What are our options for full-time care?

Follow
Share

So the NH our mom is at for short term wants to discharge. She's under Medicaid. My place is on a second floor and isn't accessible for a walker. Also I'm not home between 7-4 and no I can't leave work as I already maxed out my family leave and am short hours to take another. The NH thinks she should not be left unsupervised, which I agree but still think it's a good idea to discharge her to my place. Yes she had been living with me. Difference is she was not physically handicapped. She could walk, use the restroom when she needed, bathe herself, dress herself, she'd walk to the park and do some yoga excercises and she could call me. She was a stroke survivor who became epileptic and thus could not drive so had to leave her job and could not afford her rent so she moved in. Now that she needs help with all this my place is no longer a safe option. The NH however won't recommend full time care because to them she only needs some assistance. Again who and how are they going to provide that some assistance. Anyone have any pointers on how to navigate this. When I told the NH SW that I can't take care of her due to time constraints she said it was my duty. Well if I don't work we're both on the street so how is that going to help matters. Also when I tell them she can come live with me when she is physically able to they tell me she might never get back to that point. When I said well if it's never what are her long term options. They said let's try two more weeks. Why try two more weeks of PT if you think she won't get better. It's very simple if she can get back to being able to walk and go up and down stairs she can live with me. If that is an absolute no go then she needs a more access friendly place.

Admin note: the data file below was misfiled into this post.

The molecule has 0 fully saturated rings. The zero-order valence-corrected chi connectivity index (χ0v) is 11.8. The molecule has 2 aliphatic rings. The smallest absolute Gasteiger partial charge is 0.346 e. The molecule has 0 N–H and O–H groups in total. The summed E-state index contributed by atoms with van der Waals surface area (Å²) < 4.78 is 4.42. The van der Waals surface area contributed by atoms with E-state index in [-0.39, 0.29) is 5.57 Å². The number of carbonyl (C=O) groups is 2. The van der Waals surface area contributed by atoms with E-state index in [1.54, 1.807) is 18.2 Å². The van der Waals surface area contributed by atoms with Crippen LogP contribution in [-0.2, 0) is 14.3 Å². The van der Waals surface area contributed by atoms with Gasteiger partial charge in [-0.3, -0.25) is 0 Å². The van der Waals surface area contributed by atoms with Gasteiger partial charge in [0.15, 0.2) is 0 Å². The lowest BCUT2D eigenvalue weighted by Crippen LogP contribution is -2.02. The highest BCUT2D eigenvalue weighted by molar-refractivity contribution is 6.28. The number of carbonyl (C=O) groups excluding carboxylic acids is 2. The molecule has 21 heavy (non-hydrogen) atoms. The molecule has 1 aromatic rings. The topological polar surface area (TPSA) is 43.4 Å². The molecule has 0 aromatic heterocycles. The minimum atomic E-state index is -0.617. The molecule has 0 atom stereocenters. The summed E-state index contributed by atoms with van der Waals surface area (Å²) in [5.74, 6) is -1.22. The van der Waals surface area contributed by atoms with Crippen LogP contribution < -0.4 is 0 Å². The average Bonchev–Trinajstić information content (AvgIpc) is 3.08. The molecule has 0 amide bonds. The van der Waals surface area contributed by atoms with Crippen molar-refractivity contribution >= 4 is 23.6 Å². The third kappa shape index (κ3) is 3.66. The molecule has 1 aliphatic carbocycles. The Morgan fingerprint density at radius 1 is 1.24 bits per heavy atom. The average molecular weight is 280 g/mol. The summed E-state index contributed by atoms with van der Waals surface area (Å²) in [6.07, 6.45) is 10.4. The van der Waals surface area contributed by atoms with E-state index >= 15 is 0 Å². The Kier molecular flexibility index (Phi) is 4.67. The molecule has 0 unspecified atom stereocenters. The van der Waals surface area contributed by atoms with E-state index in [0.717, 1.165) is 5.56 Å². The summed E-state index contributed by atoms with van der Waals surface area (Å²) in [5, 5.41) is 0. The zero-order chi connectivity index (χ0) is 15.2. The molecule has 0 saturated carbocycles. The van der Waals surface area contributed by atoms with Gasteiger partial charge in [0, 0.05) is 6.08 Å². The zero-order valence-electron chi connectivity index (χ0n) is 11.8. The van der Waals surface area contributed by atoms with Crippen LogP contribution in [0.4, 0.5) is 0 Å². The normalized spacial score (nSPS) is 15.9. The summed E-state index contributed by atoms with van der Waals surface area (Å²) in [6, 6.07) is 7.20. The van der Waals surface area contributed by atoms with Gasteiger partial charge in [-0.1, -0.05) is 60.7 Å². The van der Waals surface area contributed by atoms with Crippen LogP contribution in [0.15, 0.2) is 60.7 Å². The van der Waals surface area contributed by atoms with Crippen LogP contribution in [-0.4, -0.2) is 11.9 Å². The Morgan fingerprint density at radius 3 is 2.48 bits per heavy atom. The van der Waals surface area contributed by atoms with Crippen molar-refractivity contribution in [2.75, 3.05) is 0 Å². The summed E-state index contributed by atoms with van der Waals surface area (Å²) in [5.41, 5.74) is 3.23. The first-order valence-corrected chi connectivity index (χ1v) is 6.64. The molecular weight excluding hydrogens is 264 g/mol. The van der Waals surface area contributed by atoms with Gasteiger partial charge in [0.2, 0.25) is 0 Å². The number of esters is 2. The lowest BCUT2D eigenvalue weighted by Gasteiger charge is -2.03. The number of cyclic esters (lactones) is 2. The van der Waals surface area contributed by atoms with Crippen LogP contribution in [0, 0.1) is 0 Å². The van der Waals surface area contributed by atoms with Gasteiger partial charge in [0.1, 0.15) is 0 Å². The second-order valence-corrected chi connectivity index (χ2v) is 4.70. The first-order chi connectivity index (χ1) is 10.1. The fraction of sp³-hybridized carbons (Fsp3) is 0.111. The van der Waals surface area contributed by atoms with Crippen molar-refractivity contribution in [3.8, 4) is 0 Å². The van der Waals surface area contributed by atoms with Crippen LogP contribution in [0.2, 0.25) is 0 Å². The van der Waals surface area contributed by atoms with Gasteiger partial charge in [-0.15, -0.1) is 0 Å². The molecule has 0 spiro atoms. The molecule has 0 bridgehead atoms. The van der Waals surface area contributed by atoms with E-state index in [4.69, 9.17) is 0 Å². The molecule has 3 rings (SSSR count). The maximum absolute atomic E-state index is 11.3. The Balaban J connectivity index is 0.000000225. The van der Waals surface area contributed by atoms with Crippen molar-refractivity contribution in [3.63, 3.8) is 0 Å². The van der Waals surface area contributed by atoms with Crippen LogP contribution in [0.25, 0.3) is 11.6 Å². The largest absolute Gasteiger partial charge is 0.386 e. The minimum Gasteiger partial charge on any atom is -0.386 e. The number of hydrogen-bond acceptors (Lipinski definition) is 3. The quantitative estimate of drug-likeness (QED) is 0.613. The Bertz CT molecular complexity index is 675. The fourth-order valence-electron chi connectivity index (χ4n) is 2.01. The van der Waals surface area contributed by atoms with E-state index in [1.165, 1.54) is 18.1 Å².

This question has been closed for answers. Ask a New Question.
Find Care & Housing
24

Answers

Show:
1 2 3
Thanks for clarifying. I'm glad tis is working out for your mom and you !
Helpful Answer (0)
Report

No SW told me on the phone when she called to tell me they had a discharge date ready two weeks ago. She told my mom days after I gave her my reasons for not being able to bring her home. I think her plan though unprofessional was to see if she could convince my mom to go home. The ombudsman on the other hand asked her to do some tasks and then asked what she thought about going home. He didn't tell her, she could, should, or would. Which is the same as I had been doing. But it felt like the SW just assumed it was all my choice. When really the one not giving my mom a choice and voice was her.